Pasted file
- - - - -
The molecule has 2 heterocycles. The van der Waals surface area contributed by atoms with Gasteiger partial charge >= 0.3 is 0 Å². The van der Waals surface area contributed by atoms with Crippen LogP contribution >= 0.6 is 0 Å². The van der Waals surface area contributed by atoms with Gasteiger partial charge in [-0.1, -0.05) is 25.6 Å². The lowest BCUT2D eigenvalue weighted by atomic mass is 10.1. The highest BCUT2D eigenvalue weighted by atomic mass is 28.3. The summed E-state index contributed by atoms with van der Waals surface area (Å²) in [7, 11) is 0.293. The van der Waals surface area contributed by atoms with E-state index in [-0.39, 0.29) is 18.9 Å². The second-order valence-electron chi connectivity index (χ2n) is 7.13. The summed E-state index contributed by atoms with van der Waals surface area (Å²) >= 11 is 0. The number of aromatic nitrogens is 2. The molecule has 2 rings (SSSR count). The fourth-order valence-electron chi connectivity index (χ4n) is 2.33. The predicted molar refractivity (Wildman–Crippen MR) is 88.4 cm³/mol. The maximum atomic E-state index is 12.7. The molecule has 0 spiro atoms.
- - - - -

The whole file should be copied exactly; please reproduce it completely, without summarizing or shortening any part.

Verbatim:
The molecule has 2 heterocycles. The van der Waals surface area contributed by atoms with Gasteiger partial charge >= 0.3 is 0 Å². The van der Waals surface area contributed by atoms with Crippen LogP contribution >= 0.6 is 0 Å². The van der Waals surface area contributed by atoms with Gasteiger partial charge in [-0.1, -0.05) is 25.6 Å². The lowest BCUT2D eigenvalue weighted by atomic mass is 10.1. The highest BCUT2D eigenvalue weighted by atomic mass is 28.3. The summed E-state index contributed by atoms with van der Waals surface area (Å²) in [7, 11) is 0.293. The van der Waals surface area contributed by atoms with E-state index in [-0.39, 0.29) is 18.9 Å². The second-order valence-electron chi connectivity index (χ2n) is 7.13. The summed E-state index contributed by atoms with van der Waals surface area (Å²) >= 11 is 0. The number of aromatic nitrogens is 2. The molecule has 2 rings (SSSR count). The fourth-order valence-electron chi connectivity index (χ4n) is 2.33. The predicted molar refractivity (Wildman–Crippen MR) is 88.4 cm³/mol. The maximum atomic E-state index is 12.7. The molecule has 0 spiro atoms.